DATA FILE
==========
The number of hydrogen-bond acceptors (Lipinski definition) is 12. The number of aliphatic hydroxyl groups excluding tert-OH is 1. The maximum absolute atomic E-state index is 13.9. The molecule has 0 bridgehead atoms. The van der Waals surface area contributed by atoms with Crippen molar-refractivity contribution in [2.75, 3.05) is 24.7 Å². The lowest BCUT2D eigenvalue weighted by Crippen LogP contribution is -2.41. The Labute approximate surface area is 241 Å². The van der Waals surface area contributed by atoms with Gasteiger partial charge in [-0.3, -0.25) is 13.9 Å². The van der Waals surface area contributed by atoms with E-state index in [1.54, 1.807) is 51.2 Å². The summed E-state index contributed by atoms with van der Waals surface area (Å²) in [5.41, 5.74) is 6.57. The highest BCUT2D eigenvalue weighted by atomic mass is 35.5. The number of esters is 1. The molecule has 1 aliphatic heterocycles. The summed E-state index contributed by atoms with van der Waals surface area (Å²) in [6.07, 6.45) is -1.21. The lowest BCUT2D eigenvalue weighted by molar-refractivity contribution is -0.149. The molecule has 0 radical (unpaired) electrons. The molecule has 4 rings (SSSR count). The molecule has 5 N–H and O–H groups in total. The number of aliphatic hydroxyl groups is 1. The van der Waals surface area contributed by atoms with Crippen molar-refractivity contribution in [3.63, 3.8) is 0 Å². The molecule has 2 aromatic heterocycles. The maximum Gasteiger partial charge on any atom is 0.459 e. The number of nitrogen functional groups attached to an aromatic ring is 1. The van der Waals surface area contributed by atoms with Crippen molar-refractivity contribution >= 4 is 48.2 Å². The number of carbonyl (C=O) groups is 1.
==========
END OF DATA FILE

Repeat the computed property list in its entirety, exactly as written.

The number of hydrogen-bond acceptors (Lipinski definition) is 12. The number of aliphatic hydroxyl groups excluding tert-OH is 1. The maximum absolute atomic E-state index is 13.9. The molecule has 0 bridgehead atoms. The van der Waals surface area contributed by atoms with Crippen molar-refractivity contribution in [2.75, 3.05) is 24.7 Å². The lowest BCUT2D eigenvalue weighted by Crippen LogP contribution is -2.41. The Labute approximate surface area is 241 Å². The van der Waals surface area contributed by atoms with Gasteiger partial charge in [-0.3, -0.25) is 13.9 Å². The van der Waals surface area contributed by atoms with E-state index in [1.54, 1.807) is 51.2 Å². The summed E-state index contributed by atoms with van der Waals surface area (Å²) in [5.41, 5.74) is 6.57. The highest BCUT2D eigenvalue weighted by atomic mass is 35.5. The number of esters is 1. The molecule has 1 aliphatic heterocycles. The summed E-state index contributed by atoms with van der Waals surface area (Å²) in [6.07, 6.45) is -1.21. The lowest BCUT2D eigenvalue weighted by molar-refractivity contribution is -0.149. The molecule has 0 radical (unpaired) electrons. The molecule has 4 rings (SSSR count). The molecule has 5 N–H and O–H groups in total. The number of aliphatic hydroxyl groups is 1. The van der Waals surface area contributed by atoms with Crippen molar-refractivity contribution in [3.63, 3.8) is 0 Å². The molecule has 2 aromatic heterocycles. The maximum Gasteiger partial charge on any atom is 0.459 e. The number of nitrogen functional groups attached to an aromatic ring is 1. The van der Waals surface area contributed by atoms with Crippen molar-refractivity contribution >= 4 is 48.2 Å². The number of carbonyl (C=O) groups is 1.